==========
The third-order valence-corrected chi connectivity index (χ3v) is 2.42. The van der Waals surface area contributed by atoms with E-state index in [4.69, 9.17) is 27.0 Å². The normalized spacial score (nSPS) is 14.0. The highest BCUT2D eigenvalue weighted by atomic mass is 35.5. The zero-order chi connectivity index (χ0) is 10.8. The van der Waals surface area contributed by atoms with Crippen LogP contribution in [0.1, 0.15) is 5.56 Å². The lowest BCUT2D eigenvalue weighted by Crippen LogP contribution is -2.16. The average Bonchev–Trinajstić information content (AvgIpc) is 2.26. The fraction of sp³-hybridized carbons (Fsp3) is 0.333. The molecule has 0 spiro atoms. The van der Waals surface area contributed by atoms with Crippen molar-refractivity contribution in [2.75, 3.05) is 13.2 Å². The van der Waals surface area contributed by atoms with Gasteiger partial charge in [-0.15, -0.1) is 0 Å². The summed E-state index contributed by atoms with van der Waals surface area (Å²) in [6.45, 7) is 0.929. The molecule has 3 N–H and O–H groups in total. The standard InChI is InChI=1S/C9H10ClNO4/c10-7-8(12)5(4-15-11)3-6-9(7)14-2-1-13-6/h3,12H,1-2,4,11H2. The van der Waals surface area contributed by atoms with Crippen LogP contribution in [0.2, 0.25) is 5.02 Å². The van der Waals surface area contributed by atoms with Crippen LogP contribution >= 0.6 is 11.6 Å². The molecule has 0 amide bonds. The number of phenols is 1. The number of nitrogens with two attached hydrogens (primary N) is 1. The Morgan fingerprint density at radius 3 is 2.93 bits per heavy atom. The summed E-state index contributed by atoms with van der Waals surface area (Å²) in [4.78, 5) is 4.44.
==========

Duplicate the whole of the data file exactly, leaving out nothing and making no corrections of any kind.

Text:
The third-order valence-corrected chi connectivity index (χ3v) is 2.42. The van der Waals surface area contributed by atoms with E-state index in [4.69, 9.17) is 27.0 Å². The normalized spacial score (nSPS) is 14.0. The highest BCUT2D eigenvalue weighted by atomic mass is 35.5. The zero-order chi connectivity index (χ0) is 10.8. The van der Waals surface area contributed by atoms with Crippen LogP contribution in [0.1, 0.15) is 5.56 Å². The lowest BCUT2D eigenvalue weighted by Crippen LogP contribution is -2.16. The average Bonchev–Trinajstić information content (AvgIpc) is 2.26. The fraction of sp³-hybridized carbons (Fsp3) is 0.333. The molecule has 0 spiro atoms. The van der Waals surface area contributed by atoms with Crippen molar-refractivity contribution in [2.75, 3.05) is 13.2 Å². The van der Waals surface area contributed by atoms with Gasteiger partial charge in [-0.15, -0.1) is 0 Å². The summed E-state index contributed by atoms with van der Waals surface area (Å²) in [6.45, 7) is 0.929. The molecule has 3 N–H and O–H groups in total. The standard InChI is InChI=1S/C9H10ClNO4/c10-7-8(12)5(4-15-11)3-6-9(7)14-2-1-13-6/h3,12H,1-2,4,11H2. The van der Waals surface area contributed by atoms with Crippen LogP contribution in [0.2, 0.25) is 5.02 Å². The van der Waals surface area contributed by atoms with Crippen LogP contribution >= 0.6 is 11.6 Å². The molecule has 0 amide bonds. The number of phenols is 1. The number of nitrogens with two attached hydrogens (primary N) is 1. The Morgan fingerprint density at radius 3 is 2.93 bits per heavy atom. The summed E-state index contributed by atoms with van der Waals surface area (Å²) in [4.78, 5) is 4.44.